3) Replikeo Omerod - $319 - Uses Duet board which is decent for printing at higher speeds with higher quality. Upgrade the hotend and could be decent…maybe.

4) WanhaoUSA Duplicator i3 - $399 - Comes assembled, steel frame…has been somewhat highly recommended for decent quality out of box.

5) Geeetech i3X - $308 - Looks fairly quick, but I’ve heard the rods often aren’t straight and I’m not sold on using an acrylic frame at this point.

Let me know if you guys find any others that look good.


#13

With all of the hype about which printer is best, a large elephant in the room keeps getting overlooked… The skill and knowledge of the operator. An expensive machine is not needed to produce high quality prints, and it definitely does not guarantee high quality results either.

As proof of this, I have a scratch built Kossel design that easily prints on par with the best that I have seen from Ultimaker 2 machines. Of course, those Ultimaker 2 prints were made by someone who also knew their machine. One big difference is that the Ultimaker 2 costs about $2500, while I built my Kossel for around $400.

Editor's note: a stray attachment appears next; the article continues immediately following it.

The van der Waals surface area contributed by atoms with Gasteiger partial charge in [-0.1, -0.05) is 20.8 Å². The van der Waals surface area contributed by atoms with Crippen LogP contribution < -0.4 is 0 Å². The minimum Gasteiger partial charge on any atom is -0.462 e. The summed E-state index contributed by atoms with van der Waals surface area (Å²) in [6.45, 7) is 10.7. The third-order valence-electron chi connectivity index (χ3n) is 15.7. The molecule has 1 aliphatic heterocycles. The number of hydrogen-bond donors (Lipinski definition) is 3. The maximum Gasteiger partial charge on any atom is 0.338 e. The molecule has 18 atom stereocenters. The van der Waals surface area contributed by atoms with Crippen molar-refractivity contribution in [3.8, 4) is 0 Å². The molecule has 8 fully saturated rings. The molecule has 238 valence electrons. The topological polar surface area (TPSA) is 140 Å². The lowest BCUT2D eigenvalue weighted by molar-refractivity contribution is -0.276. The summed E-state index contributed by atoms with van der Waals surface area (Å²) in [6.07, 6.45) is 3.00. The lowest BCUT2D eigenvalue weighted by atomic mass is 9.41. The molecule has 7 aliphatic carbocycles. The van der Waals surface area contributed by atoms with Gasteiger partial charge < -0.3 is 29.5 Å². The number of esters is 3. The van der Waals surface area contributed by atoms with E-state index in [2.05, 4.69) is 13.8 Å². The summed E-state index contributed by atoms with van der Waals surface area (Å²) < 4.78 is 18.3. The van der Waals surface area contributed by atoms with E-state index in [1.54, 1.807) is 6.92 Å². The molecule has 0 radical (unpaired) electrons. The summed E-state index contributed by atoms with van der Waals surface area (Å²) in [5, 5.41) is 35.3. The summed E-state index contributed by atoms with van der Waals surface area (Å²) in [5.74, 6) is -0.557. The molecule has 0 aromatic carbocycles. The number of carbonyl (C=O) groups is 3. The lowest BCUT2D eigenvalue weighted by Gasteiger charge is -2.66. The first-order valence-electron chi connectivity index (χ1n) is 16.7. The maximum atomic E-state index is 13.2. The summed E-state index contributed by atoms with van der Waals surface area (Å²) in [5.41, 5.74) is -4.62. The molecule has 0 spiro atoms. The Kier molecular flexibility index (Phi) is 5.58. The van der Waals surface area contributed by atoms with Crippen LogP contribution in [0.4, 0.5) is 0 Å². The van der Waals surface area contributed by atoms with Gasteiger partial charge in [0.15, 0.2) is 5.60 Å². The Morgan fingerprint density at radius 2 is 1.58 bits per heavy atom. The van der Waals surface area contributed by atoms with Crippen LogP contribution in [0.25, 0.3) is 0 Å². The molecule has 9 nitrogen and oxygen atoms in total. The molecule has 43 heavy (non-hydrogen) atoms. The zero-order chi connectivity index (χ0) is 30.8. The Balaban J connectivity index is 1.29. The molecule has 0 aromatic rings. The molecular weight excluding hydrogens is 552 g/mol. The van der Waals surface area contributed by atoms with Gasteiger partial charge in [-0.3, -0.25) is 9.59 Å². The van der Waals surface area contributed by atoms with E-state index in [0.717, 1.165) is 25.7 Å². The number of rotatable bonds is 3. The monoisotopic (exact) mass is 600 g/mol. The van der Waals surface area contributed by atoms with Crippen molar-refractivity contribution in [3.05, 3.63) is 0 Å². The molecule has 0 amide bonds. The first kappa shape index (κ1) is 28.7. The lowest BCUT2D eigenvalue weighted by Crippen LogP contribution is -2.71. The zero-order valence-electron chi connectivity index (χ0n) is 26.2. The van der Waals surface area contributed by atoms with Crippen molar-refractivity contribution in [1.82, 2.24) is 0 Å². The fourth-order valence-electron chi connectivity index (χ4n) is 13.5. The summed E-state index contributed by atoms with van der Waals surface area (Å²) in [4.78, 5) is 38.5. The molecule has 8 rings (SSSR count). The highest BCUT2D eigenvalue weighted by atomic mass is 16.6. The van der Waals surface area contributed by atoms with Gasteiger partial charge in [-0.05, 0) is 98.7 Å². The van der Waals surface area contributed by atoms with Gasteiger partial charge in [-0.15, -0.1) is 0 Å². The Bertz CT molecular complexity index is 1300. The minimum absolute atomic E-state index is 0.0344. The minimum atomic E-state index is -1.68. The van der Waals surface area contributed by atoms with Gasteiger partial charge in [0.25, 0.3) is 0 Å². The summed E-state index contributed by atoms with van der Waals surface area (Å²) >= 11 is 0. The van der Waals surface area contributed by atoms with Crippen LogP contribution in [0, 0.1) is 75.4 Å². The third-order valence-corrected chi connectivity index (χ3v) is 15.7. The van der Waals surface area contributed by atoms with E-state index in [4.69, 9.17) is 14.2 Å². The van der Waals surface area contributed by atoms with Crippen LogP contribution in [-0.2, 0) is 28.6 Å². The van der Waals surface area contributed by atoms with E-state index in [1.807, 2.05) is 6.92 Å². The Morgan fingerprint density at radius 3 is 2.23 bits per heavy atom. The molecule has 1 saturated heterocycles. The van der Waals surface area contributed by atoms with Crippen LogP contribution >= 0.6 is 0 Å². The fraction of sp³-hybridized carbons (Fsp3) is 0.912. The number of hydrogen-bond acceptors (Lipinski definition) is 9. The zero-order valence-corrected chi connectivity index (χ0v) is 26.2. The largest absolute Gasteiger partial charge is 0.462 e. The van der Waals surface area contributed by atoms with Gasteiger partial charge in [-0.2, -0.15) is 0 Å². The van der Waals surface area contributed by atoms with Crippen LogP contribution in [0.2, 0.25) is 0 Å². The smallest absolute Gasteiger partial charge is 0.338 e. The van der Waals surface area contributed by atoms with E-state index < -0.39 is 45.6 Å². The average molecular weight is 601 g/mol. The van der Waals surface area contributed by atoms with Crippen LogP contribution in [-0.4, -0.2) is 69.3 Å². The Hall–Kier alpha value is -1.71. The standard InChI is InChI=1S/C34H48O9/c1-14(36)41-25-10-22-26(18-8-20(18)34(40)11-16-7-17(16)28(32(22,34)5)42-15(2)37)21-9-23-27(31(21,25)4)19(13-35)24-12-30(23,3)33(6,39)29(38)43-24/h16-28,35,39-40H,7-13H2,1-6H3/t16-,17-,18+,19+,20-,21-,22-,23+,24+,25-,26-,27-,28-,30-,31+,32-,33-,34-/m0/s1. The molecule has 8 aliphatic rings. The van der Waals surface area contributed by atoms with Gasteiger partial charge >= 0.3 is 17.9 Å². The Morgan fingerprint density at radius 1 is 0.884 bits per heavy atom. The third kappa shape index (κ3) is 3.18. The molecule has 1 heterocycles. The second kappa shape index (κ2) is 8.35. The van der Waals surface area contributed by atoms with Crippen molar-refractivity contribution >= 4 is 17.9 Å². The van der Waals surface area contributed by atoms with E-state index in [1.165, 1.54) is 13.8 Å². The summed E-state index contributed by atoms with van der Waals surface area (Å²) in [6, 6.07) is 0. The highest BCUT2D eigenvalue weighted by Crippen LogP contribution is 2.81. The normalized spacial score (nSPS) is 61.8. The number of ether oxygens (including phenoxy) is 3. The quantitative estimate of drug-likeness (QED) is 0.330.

I’m not saying that the design of the machine is not a factor in print quality. It is. For someone who is on a quest to produce the highest quality parts achievable with an FDM type machine, you need to start with a machine that has certain characteristics.

Foremost would be a rigid frame and gantry which is capable of accurate and repeatable results.

Next would be a machine with low moving mass, such as a Delta, coreXY or perhaps an H-bot.

Also very important is an extruder system which has a small thermal transition zone which is highly resistant to jamming and uneven extrusion rates.

Lastly, your print quality really can benefit from a high performance controller (such as a 32 bit board running Smoothieware) and high quality stepper motor drivers which are properly adjusted. The ultimate stepper motor drivers would be one of the newest generation of DSP digital drivers that are silky smooth and silent across the entire operating range. They exhibit no detectable resonance behavior and when coupled with a low mass extruder system, the speed and quality can be very high.